Byline: Lisa Lockwood

NEW YORK — Glenda Bailey has jumped the gun.
Although her official debut at Harper’s Bazaar isn’t scheduled until February, the new editor in chief commandeered a complete redesign for the November issue, which hits newsstands next week.
Bailey assumed the post in June and immediately began commissioning stories for November (while continuing to oversee Marie Claire, her previous stomping ground). But it wasn’t until August when she named her creative director, Stephen Gan, and the new team tore into November.
“Stephen and I had 10 days to produce the November issue of Harper’s Bazaar. We worked weekends and nights, and we knew exactly what we wanted to do. We’re fast, and there was no point waiting,” said Bailey, in an exclusive interview with WWD.
The most obvious change is the return to an earlier Harper’s Bazaar logo, developed by Alexey Brodovitch and then redone by Fabien Baron (in Didot typeface), which had been tossed by Bailey’s predecessor, Kate Betts. Bailey also played with cover graphics, and now horizontal teasers span the entire front. While she was known for using big, bold numbers on the face of Marie Claire, in one of Bazaar’s new coverlines — “440 New looks for all,” — the number is more subdued.
Patrick Demarchelier shot Gwyneth Paltrow for the cover and inside story, where she posed nude.
November marks the first issue where Bailey’s name appears on the masthead. But in an unusual move, the masthead has moved to the back of the book (page 290).
Fashion, Bailey believes, comes first.
“What I always find astounding [in fashion magazines] is there’s so little fashion. What is great is to open a magazine and the first pages are merchandise pages that you can shop from,” she said.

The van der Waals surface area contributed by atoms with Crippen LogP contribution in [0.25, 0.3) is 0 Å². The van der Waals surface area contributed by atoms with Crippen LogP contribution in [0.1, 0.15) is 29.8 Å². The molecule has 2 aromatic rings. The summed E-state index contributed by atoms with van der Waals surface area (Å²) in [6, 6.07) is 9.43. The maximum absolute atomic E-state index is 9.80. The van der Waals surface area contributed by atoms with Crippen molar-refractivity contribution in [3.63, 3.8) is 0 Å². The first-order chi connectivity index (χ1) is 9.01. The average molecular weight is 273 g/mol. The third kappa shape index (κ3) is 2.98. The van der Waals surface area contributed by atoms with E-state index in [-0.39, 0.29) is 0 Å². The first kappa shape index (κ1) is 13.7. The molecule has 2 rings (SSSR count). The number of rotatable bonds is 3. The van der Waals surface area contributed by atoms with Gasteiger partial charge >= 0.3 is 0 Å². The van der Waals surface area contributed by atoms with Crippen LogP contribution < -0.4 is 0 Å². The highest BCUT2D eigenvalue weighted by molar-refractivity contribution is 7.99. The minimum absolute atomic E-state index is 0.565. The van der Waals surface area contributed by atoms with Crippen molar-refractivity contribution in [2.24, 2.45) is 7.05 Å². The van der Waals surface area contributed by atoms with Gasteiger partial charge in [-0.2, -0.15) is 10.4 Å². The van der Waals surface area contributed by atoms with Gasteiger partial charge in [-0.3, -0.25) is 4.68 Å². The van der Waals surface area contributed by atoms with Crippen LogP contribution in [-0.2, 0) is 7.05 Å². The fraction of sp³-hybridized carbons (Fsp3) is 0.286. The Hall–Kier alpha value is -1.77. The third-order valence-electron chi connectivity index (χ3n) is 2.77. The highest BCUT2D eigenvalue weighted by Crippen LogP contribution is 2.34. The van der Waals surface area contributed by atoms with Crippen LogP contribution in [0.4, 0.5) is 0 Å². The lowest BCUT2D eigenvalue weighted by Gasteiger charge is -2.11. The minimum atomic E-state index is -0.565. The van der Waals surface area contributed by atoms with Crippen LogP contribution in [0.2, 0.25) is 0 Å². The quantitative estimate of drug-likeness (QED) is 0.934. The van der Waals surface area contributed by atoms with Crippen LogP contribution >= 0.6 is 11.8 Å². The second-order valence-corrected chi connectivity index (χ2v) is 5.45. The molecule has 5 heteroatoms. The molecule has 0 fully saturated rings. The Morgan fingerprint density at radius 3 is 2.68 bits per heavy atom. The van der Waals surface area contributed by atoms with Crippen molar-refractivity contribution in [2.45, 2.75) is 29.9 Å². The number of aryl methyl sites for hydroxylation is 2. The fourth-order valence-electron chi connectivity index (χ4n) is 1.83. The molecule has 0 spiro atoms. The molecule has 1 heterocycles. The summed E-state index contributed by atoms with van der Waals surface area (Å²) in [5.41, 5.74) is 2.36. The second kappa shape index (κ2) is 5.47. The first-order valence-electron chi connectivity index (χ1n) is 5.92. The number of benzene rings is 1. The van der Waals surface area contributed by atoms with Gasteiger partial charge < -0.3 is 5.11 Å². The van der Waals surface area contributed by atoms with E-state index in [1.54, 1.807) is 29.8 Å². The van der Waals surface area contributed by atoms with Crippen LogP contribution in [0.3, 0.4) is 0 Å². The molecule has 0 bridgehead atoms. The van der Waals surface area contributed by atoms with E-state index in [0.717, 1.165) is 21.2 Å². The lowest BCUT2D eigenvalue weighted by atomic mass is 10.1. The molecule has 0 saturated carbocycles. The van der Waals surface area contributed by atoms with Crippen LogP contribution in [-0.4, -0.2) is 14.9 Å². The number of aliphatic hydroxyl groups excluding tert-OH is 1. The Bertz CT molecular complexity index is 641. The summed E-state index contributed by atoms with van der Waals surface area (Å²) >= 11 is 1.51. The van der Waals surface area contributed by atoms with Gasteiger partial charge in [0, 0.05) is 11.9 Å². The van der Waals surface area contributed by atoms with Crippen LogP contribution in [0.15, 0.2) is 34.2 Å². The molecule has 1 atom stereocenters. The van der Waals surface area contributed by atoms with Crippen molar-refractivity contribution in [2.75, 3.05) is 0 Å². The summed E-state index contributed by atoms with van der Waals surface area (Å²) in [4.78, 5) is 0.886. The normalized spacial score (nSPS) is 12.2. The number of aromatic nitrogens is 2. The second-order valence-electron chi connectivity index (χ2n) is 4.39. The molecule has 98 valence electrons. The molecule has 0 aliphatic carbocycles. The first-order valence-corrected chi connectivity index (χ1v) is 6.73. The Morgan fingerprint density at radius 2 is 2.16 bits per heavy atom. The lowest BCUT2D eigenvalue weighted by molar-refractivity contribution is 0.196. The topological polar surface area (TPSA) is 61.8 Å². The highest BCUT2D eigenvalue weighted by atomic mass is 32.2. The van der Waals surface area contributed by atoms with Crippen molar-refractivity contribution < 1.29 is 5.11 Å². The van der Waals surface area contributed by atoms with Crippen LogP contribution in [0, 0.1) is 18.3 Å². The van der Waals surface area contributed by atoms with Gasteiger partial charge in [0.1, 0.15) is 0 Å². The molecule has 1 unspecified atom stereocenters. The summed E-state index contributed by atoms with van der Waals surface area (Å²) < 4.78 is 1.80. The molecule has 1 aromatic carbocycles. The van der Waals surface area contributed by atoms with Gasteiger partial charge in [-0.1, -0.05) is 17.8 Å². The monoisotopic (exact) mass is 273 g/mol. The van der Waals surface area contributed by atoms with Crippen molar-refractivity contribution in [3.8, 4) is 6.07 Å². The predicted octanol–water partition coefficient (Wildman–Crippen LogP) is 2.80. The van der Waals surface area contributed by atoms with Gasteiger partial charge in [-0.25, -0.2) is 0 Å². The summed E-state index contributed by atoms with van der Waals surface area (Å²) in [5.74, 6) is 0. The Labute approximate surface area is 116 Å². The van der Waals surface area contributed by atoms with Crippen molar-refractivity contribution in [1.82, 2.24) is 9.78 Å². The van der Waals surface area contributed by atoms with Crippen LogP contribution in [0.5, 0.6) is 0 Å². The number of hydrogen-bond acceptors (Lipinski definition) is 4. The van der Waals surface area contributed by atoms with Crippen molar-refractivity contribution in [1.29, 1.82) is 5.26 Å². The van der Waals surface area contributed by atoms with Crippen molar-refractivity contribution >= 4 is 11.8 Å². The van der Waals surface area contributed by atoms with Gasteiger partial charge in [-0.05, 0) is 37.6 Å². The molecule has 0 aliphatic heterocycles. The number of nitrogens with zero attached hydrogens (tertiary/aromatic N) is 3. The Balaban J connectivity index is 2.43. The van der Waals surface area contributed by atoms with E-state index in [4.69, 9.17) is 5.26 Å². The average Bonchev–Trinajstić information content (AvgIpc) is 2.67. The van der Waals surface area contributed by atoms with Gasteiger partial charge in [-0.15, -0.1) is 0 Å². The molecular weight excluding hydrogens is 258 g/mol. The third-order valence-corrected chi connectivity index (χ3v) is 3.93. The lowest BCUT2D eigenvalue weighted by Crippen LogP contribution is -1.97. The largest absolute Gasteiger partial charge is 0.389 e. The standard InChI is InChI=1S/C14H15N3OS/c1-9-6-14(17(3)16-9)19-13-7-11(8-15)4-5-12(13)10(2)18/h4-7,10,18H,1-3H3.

The commercial, service-oriented pages at the front of the book, reminiscent of the mainstream catalog concept popularized by In Style and Marie Claire, carry such headlines as “Best Shoes,” “Best Bags” “Best Jewelry,” “Editor’s Choice,” and “What to Buy Now.”
“The Bazaar reader is very style conscious and time conscious. She is fashion aware, and we talk about trends and show how they work. The reader wants more fashion information. I always believe fashion magazines should give suggestions and ideas,” said Bailey.
Bailey said she’s also excited by the mix of photographers she and Gan brought to Bazaar.
“One thing I feel really proud of is we wanted to get the real classics back into Bazaar,” she said. Photographers who have previously appeared in Bazaar’s pages, like Inez Van Lamsweerde and Vinoodh Matadin; Terry Richardson, Hiro and Nathaniel Goldberg, have returned. She also brought in some new photographers, including Dan Forbes and Greg Kadel. The issue carries an excerpt from Richard Avedon’s new book, “Richard Avedon: Made in France,” highlighting archival photographs.
Fashion shoots were styled by Brana Wolf, Melanie Ward and Mary Alice Stephenson, the magazine’s fashion director. The beauty and accessories pages are bold and full of color.
Bailey, who masterminded the idea of getting celebrities to participate in their stories in her previous role at Marie Claire, brings that concept to Bazaar. She asked David Bowie to do a Q&A with artist Tracey Emin; assigned Joan Collins to pen a first-person piece on shopping, and recruited Spike Lee to direct a Marc Baptiste fashion shoot at Coney Island. Paltrow sat for an interview with her former Spence classmate, Caroline Doyle Karasyov, and Kristina Zimbalist spent a day in East Hampton with Donna Karan and reported on “a day in the life of the designer.” There’s also a feature about Frida Kahlo.
Its art section, entitled “Why Don’t You+” pays homage to Bazaar’s most famous fashion editor, Diana Vreeland and highlights books, movies, TV, theater and exhibitions.
Business-wise, the November Bazaar carries 155 pages of advertising, down from 158 a year ago. Publisher Cynthia Lewis said the issue carries 44 pages of new advertisers. She said she’s excited to show advertisers the new issue, but predicted, “December is going to be difficult.”
Meantime, Bailey said she still plans a formal February debut, and acknowledged the magazine is a work in progress. “It’s an evolution. Obviously, when you work with a team for 10 days, you’re learning about the work process,” she said.
When she looks at the November issue, she says there are few things she would have done differently. “The February and March issues will really show all we can achieve.”